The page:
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Xavier, Yvonne, and Zelda each try independently to solve a

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Xavier, Yvonne, and Zelda each try independently to solve a [#permalink] New post 19 Jun 2008, 23:58
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Xavier, Yvonne, and Zelda each try independently to solve a problem. If their individual probabilities for success are 1/4, 1/2 and 5/8, respectively, what is the probability that Xavier and Yvonne, but not Zelda, will solve the problem?

A. 11/8
B. 7/8
C. 9/64
D. 5/64
E. 3/64
[Reveal] Spoiler: OA

Last edited by Bunuel on 13 Oct 2012, 02:56, edited 1 time in total.
Renamed the topic, edited the question and moved to PS forum.
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Re: OG C 231 [#permalink] New post 20 Jun 2008, 00:10
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OG C# 231
Xavier, Yvonne, Zelda each try independently to solve a problem. If their individual probabilities
for success are 1/4, 1/2, and 5/8, repectively, what is the probability that xavier and yvonne, but
not zelda, will solve the problem? Please provide solution with explanation. THanks
a. 11/8
b. 7/8
c. 9/64
d. 5/64
e. 3/64


P(Xavier will solve)=1/4
P(Yvonne will solve)=1/2
P(Zelda will NOT solve) = 1- 5/8 = 3/8.


Now, we need to multiply all this Ps to find an answer:
p= (1/4)*(1/2)*(3/8) = 3/64.

Ans. E.
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Re: OG C# 231 Xavier, Yvonne, Zelda each try independently to [#permalink] New post 12 Oct 2012, 08:36
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Yes - since they are independent events, you can multiply the probabilities together.

Be sure to remember to take the opposite probability for that last one.

Please see: http://www.gmatpill.com/gmat-practice-t ... stion/2387


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Re: OG C 231 [#permalink] New post 02 May 2013, 14:46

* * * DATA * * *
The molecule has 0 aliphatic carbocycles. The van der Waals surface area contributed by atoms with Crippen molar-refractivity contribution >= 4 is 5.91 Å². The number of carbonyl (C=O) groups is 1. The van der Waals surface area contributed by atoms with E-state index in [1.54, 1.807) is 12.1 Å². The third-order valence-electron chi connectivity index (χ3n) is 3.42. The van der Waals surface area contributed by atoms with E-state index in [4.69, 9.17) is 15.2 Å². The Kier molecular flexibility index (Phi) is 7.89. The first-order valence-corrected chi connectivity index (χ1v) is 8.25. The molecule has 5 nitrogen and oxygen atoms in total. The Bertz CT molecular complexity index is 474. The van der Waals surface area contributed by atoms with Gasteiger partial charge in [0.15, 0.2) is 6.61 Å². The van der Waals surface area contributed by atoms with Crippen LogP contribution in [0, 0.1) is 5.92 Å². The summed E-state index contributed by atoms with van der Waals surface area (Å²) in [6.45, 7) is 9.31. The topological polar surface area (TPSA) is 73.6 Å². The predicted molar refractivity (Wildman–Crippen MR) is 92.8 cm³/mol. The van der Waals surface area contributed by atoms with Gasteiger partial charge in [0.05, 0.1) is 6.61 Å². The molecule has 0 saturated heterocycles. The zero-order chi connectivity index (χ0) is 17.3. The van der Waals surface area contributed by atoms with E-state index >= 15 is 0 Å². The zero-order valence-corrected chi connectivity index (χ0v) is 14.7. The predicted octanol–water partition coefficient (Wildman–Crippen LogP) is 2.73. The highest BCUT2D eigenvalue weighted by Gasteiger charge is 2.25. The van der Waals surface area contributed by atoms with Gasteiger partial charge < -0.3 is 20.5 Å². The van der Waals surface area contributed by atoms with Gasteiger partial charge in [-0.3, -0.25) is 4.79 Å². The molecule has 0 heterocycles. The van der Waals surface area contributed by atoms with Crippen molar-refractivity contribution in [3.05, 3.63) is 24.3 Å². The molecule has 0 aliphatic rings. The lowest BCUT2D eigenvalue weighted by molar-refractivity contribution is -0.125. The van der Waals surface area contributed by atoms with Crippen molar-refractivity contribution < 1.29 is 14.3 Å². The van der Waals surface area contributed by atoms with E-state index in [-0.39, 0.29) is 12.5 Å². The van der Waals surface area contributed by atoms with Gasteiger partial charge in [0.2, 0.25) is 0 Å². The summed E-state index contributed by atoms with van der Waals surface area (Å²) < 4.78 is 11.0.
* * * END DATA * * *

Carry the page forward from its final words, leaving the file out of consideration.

greenoak wrote:
Quote:
OG C# 231

Now, we need to multiply all this Ps to find an answer:
p= (1/4)*(1/2)*(3/8) = 3/64.


I always get confused, Why don't we multiply it by 3? because these independent event can occur is any order. that means it can also be (3/8)*(1/4)*(1/2) ?
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Re: OG C 231 [#permalink] New post 16 May 2013, 13:53
I'm not great with probability so double check whatever I say, but we're not looking for the order in which X and Y get it right and Z get's it wrong. We're just looking for the probability of X and Y getting it right while Z get's it wrong. It doesn't matter in what order they get it right or wrong, all that matters is how they perform. Think of it like flipping a coin a few times and recording the probability of getting heads. It doesn't matter if you get two heads in a row then one tails, or one tails then two heads in a row. The probability is the same either way. This is in contrast to say, the chances of gettign a certain color gum ball in a certain order.

Hope that helps!

nikhil007 wrote:
greenoak wrote:
Quote:
OG C# 231

Now, we need to multiply all this Ps to find an answer:
p= (1/4)*(1/2)*(3/8) = 3/64.


I always get confused, Why don't we multiply it by 3? because these independent event can occur is any order. that means it can also be (3/8)*(1/4)*(1/2) ?
Re: OG C 231   [#permalink] 16 May 2013, 13:53
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